In healthy animal livers after partial hepatectomy, most new hepatocytes come from old hepatocytes (35). In disease states or under particular stress, a variety of cell types have the capacity to replenish the hepatocyte pool or contribute to its genetic material, either via transdifferentiation (from cells normally of other lineages) or differentiation (from progenitor or stem cells). The extent to which old hepatocytes themselves replenish the pool in humans is unclear. Since much clinically relevant regeneration in humans occurs over a long period of time in chronic disease, the origin of hepatocytes in humans is more difficult to study compared with acute injury models in animals. It may be that transdifferentiation or differentiation is the dominant mode of hepatocyte replacement in certain disease states.
The regenerative capacity of human liver cells in vivo appears to be, for practical purposes, unlimited. In mice engineered so that their hepatocytes destroy themselves by expressing the toxic urokinase-type plasminogen activator, infusion of human hepatocytes repopulates the entire mouse liver (36). Transplanted hepatocytes can double at least 69 times (37), and so hepatocyte transplantation has great appeal in aiding liver regeneration.
Direct transplantation of adult hepatocytes can be used to increase liver mass or address metabolic deficiencies. The viability of this approach was confirmed in the mid 1970s with the demonstration that isolated hepatocytes could lower the bilirubin in rats with UDP-glucuronosyl transferase deficiency (Crigler–Najjar syndrome type I) (38). Follow-up human studies confirmed that transplantation of mature hepatocytes could improve the manifestations of Crigler–Najjar syndrome (39), ornithine transcarboxylase deficiency (40), peroxisomal biogenesis defect (41) and glycogen storage diseases (42).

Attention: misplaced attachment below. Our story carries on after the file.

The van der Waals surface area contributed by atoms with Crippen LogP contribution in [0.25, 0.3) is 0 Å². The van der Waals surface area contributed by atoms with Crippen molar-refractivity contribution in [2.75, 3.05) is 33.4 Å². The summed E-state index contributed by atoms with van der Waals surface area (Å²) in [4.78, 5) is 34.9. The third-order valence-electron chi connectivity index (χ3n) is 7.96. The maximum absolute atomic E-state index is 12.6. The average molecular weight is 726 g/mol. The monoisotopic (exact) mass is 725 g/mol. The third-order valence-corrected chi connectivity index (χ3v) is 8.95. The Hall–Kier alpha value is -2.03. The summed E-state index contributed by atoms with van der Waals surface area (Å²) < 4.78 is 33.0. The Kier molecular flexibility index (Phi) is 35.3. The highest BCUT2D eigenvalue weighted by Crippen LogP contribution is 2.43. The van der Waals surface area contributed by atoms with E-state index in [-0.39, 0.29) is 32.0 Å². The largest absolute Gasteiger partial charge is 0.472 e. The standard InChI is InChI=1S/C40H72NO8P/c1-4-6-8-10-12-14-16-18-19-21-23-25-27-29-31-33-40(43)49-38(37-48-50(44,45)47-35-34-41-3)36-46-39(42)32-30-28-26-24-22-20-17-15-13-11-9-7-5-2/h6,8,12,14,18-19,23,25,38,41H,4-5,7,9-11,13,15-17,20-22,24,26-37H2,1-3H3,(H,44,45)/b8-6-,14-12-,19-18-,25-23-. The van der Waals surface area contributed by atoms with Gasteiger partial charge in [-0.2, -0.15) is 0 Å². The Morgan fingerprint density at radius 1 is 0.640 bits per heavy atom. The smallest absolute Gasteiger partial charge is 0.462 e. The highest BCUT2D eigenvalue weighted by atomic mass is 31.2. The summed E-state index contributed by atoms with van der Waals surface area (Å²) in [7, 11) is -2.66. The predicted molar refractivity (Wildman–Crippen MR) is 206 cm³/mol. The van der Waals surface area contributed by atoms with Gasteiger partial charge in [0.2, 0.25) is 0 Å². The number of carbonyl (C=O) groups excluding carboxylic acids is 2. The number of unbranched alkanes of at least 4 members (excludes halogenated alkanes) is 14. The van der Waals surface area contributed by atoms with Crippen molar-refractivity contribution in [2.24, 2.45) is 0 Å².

An interesting twist on the origins of hepatocytes came from reports in the early 2000s that bone marrow could transdifferentiate into hepatocytes and repopulate the liver. Females undergoing bone marrow transplantation from male donors and male recipients of livers from female donors both demonstrate the presence of the Y chromosome in hepatocytes (43). These results suggested that bone marrow might be a source of hepatocytes. Taken together, these reports suggested a scenario in which bone marrow cells were taking up residence in the liver and transdifferentiating into hepatocytes as an ongoing process.
In a series of carefully performed studies, however, the genetic material in the liver derived from the bone marrow was unequivocally found to be due to fusion of marrow cells with hepatocytes (44,45). It is likely hematopoietic cells generally do not contribute to the hepatocyte pool unless there is a strong selection pressure for this to occur (46). On the other hand, this ability of bone marrow cells to act as a vector for genetic material may have therapeutic implications. A critical study demonstrated that mice with hereditary tyrosinemia due to a deficiency in fumarylacetoacetate hydrolase could be cured with bone marrow from donors containing the enzyme (47).